Is research funding always beneficial? A cross-disciplinary analysis of UK research 2014-20

Mike Thelwall, Kayvan Kousha, Mahshid Abdoli, Emma Stuart, Meiko Makita, Cristina Font-Julián, Paul Wilson, Jonathan Levitt

Research output: Working paper/PreprintPreprint

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The search for and management of external funding now occupies much valuable researcher time. Whilst funding is essential for some types of research and beneficial for others, it may also constrain academic choice and creativity. Thus, it is important to assess whether it is ever detrimental or unnecessary. Here we investigate whether funded research tends to be higher quality in all fields and for all major research funders. Based on peer review quality scores for 113,877 articles from all fields in the UK's Research Excellence Framework (REF) 2021, we estimate that there are substantial disciplinary differences in the proportion of funded journal articles, from Theology and Religious Studies (16%+) to Biological Sciences (91%+). The results suggest that funded research is likely to be higher quality overall, for all the largest research funders, and for all fields, even after factoring out research team size. There are differences between funders in the average quality of the research they support, however. Funding seems particularly beneficial in health-related fields. The results do not show cause and effect and do not take into account the amount of funding received but are consistent with funding either improving research quality or being won by high quality researchers or projects. In summary, there are no broad fields of research in which funding is irrelevant, so no fields can afford to ignore it. The results also show that citations are not effective proxies for research quality in the arts and humanities and most social sciences for evaluating research funding.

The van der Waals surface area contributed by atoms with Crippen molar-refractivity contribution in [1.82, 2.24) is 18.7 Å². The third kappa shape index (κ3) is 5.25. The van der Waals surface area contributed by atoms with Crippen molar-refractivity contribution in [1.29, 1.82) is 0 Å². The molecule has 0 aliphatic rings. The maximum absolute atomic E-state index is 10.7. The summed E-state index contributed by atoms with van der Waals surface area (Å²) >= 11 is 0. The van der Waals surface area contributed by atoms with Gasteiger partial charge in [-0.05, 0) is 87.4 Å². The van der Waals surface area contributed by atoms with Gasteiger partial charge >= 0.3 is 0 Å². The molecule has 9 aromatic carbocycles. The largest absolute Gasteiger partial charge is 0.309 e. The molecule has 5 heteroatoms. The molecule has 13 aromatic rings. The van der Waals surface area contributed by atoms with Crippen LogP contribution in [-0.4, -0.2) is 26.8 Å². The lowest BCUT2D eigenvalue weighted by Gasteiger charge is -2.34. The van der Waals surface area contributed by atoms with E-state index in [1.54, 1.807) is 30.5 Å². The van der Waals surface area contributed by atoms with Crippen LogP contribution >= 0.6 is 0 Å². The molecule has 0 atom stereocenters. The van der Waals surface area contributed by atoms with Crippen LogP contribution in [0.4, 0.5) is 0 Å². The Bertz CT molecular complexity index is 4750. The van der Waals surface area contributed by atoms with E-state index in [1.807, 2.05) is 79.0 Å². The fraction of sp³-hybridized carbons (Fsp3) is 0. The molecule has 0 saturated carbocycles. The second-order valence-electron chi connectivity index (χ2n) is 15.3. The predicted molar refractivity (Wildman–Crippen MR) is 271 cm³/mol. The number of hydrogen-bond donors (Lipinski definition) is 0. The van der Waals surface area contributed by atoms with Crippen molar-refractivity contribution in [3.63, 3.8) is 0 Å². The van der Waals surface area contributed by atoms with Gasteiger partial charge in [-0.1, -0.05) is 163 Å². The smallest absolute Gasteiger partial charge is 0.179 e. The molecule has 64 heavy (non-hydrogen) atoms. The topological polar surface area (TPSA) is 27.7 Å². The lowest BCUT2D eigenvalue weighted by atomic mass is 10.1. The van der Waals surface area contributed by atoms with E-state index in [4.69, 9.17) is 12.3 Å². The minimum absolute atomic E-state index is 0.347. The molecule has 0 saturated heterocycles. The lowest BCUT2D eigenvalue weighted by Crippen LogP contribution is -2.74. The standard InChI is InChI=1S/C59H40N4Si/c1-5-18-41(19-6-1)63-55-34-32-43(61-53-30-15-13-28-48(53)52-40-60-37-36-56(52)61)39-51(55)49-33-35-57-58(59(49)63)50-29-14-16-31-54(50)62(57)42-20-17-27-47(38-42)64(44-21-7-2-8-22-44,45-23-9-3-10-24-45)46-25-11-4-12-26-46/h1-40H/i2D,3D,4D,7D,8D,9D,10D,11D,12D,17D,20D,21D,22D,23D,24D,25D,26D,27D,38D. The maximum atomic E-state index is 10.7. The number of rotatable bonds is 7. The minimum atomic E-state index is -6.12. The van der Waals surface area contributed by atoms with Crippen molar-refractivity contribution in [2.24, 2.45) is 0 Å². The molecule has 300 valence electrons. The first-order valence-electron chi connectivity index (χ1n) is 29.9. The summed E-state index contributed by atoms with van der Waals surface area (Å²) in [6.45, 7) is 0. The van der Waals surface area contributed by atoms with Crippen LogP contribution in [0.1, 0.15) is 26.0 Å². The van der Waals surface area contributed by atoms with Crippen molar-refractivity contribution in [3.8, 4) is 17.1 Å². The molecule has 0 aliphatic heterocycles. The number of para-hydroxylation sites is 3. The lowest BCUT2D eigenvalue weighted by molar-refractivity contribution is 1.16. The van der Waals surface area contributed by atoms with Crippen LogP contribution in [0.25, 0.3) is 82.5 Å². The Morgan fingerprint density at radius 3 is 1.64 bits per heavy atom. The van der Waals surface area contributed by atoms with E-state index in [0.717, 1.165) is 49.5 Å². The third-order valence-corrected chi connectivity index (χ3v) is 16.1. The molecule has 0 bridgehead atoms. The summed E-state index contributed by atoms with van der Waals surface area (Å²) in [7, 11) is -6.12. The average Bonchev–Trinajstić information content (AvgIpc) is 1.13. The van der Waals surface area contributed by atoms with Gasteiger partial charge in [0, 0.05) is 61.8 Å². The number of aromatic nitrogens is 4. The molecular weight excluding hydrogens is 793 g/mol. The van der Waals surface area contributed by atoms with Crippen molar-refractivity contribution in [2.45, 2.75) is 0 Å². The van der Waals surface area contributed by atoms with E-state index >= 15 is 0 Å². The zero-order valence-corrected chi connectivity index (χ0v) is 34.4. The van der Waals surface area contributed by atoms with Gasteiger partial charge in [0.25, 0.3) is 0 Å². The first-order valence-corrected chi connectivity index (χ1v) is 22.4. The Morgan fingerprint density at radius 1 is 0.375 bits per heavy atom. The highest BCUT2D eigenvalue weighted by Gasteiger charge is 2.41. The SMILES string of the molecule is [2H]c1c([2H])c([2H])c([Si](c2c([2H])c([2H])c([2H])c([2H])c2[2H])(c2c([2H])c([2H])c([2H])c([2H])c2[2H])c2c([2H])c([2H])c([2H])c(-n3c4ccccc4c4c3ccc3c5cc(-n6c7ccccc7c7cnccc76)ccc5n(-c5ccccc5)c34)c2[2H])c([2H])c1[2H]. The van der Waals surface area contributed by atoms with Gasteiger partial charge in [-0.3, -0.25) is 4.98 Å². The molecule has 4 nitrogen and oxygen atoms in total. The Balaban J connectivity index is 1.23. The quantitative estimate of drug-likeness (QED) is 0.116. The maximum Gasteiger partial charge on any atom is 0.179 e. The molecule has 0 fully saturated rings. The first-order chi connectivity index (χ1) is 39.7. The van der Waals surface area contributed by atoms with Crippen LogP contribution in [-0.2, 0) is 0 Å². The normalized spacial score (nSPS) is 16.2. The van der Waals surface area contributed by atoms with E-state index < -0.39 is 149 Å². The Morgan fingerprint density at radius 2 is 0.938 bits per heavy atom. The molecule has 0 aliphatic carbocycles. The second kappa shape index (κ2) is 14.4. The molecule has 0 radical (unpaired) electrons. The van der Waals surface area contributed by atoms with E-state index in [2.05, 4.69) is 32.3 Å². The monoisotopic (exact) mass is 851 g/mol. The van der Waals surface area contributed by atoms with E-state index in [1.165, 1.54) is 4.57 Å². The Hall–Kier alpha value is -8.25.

Original languageEnglish
Number of pages41
Publication statusPublished - 11 Dec 2022


  • cs.DL


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